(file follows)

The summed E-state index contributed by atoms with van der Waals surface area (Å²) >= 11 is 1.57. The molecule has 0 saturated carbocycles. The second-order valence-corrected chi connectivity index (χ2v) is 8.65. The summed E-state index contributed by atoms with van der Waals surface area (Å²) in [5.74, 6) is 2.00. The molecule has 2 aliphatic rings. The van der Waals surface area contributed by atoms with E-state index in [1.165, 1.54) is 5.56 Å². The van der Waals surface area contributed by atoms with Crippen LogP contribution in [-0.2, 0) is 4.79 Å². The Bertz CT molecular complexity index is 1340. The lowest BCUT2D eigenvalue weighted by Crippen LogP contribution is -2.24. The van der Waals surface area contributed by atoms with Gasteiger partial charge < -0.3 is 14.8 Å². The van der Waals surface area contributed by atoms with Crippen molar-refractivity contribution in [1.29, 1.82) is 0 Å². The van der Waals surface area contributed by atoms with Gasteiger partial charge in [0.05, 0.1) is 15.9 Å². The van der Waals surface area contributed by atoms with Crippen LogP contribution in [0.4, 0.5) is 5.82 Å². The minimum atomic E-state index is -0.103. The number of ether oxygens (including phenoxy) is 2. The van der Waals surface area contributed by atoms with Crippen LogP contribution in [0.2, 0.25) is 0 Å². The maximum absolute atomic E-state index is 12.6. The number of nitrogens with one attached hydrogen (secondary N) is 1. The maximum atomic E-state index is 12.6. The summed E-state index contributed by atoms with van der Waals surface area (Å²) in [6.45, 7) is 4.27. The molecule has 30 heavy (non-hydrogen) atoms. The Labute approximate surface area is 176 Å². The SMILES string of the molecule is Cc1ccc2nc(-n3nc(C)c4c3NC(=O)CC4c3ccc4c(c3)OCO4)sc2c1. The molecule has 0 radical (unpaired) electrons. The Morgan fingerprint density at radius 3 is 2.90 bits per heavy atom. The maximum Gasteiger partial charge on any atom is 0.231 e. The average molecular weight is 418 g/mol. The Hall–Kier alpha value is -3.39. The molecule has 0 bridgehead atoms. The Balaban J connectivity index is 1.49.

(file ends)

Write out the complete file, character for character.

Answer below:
The summed E-state index contributed by atoms with van der Waals surface area (Å²) >= 11 is 1.57. The molecule has 0 saturated carbocycles. The second-order valence-corrected chi connectivity index (χ2v) is 8.65. The summed E-state index contributed by atoms with van der Waals surface area (Å²) in [5.74, 6) is 2.00. The molecule has 2 aliphatic rings. The van der Waals surface area contributed by atoms with E-state index in [1.165, 1.54) is 5.56 Å². The van der Waals surface area contributed by atoms with Crippen LogP contribution in [-0.2, 0) is 4.79 Å². The Bertz CT molecular complexity index is 1340. The lowest BCUT2D eigenvalue weighted by Crippen LogP contribution is -2.24. The van der Waals surface area contributed by atoms with Gasteiger partial charge < -0.3 is 14.8 Å². The van der Waals surface area contributed by atoms with Crippen molar-refractivity contribution in [1.29, 1.82) is 0 Å². The van der Waals surface area contributed by atoms with Gasteiger partial charge in [0.05, 0.1) is 15.9 Å². The van der Waals surface area contributed by atoms with Crippen LogP contribution in [0.4, 0.5) is 5.82 Å². The minimum atomic E-state index is -0.103. The number of ether oxygens (including phenoxy) is 2. The van der Waals surface area contributed by atoms with Crippen LogP contribution in [0.2, 0.25) is 0 Å². The maximum absolute atomic E-state index is 12.6. The number of nitrogens with one attached hydrogen (secondary N) is 1. The maximum atomic E-state index is 12.6. The summed E-state index contributed by atoms with van der Waals surface area (Å²) in [6.45, 7) is 4.27. The molecule has 30 heavy (non-hydrogen) atoms. The Labute approximate surface area is 176 Å². The SMILES string of the molecule is Cc1ccc2nc(-n3nc(C)c4c3NC(=O)CC4c3ccc4c(c3)OCO4)sc2c1. The molecule has 0 radical (unpaired) electrons. The Morgan fingerprint density at radius 3 is 2.90 bits per heavy atom. The maximum Gasteiger partial charge on any atom is 0.231 e. The average molecular weight is 418 g/mol. The Hall–Kier alpha value is -3.39. The molecule has 0 bridgehead atoms. The Balaban J connectivity index is 1.49.